Batik workshop: Indonesian cultural icon fascinates participants
ISLAMABAD, NOV 11 (DNA) – The Indonesia cultural icon fascinated the participants of Batik workshop, who gathered at the Indonesian residence to practically take part in Batik preparation drill.
The spouse of the Indonesian Ambassador Rita Berlinia Amri hosted a lively Coffee Morning on Monday and Batik workshop.
The Coffee Morning brought the guests an opportunity to understand and get exposure to the Indonesia’s diverse culture and its philosophical, cultural and historical values through its signature and most famous Indonesian textile which is called Batik.
The host gleefully welcomed the guests at the workshop who turned up in big numbers were the spouses of the Ambassadors and Heads of the Diplomatic Missions based in Islamabad.
Welcoming the participants Rita Berlinia Amri informed that the Coffee Morning featuring Batik was intended to take the participants to a trip to explore and experience Indonesia’s rich and diverse art and cultural heritage.
She also informed that Batik was increasingly becoming popular across the world and has been added to the Representative List of UNESCO’s World Intangible Cultural Heritage by recognizing Indonesia as the origin and home to this exclusive art form.
To conduct the workshop, the Embassy had invited batik maestros Fonna Melania Djuwaeni, Ulfah Yulaifah and Andri Purbawiana from the Sukabumi Region of Java Island to showcase and share some basics of the wonderful ancient art form with the enthusiast participants.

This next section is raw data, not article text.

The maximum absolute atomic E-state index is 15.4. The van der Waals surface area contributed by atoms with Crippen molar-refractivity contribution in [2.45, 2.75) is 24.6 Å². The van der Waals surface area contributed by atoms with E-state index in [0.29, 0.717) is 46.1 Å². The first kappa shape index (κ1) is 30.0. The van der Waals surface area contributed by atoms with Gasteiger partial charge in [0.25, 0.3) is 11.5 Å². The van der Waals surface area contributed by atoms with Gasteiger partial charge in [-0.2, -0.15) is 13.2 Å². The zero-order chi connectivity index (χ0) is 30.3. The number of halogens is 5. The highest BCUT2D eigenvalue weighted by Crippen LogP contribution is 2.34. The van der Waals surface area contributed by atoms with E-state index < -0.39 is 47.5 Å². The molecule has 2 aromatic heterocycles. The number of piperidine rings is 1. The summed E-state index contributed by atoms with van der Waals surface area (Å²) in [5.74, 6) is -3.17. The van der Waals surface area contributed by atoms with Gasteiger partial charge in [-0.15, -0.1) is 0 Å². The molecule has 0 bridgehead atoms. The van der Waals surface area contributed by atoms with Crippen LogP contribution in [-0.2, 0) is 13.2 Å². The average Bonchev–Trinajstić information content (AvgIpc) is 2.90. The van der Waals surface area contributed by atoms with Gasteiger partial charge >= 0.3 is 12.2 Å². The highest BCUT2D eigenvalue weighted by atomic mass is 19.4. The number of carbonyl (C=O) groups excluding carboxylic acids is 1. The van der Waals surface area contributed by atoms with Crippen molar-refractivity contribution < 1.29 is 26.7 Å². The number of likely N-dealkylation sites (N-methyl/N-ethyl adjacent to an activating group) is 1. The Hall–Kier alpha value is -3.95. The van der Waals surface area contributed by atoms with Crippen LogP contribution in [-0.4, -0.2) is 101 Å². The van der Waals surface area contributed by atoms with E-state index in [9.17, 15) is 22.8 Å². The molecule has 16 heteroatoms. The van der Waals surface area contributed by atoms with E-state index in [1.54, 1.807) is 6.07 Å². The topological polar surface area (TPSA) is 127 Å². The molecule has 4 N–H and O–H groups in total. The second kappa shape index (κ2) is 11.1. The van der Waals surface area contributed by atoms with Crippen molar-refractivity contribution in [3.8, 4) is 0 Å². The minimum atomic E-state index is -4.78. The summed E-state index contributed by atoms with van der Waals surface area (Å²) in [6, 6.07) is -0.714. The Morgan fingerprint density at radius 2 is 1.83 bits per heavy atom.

Fonna and her team specializes in Botanical Print Dyeing and Mixed Techniques or Eco-printing which is a technique that uses plants, leaves and flowers to leave their shapes, color, and marks on the fabric.
Batik as both an art and a craft is a wonderful creative medium. The art of decorating cloth in this way, using wax and dye, has been practiced for centuries.
Batik is a “resist” process for making designs on fabric. The artist uses wax to prevent dye from penetrating the cloth, leaving “blank” areas in the dyed fabric. The process, wax resist then dye, can be repeated over and over to create complex multicolored designs.
To the joy and surprise of the participants an enthralling “Legong Dance” was performed by Keni S.Soeriaatmadja who is a dance maestro and currently visiting Islamabad on the Embassy’s invitation.
“Legong Dance” is one of Bali’s most visually alluring royal court performances.
The dance is considered one of the island’s most revered classical pieces, known for its physically demanding postures and fast-paced movements which require a significant level of flexibility among its generally young female performers.
The participants appreciated the host Rita Amri for her passionate efforts for promoting cultural linkages and giving them an opportunity to be a part of the cultural extravaganza a truly enjoyable and learning experience.=DNA
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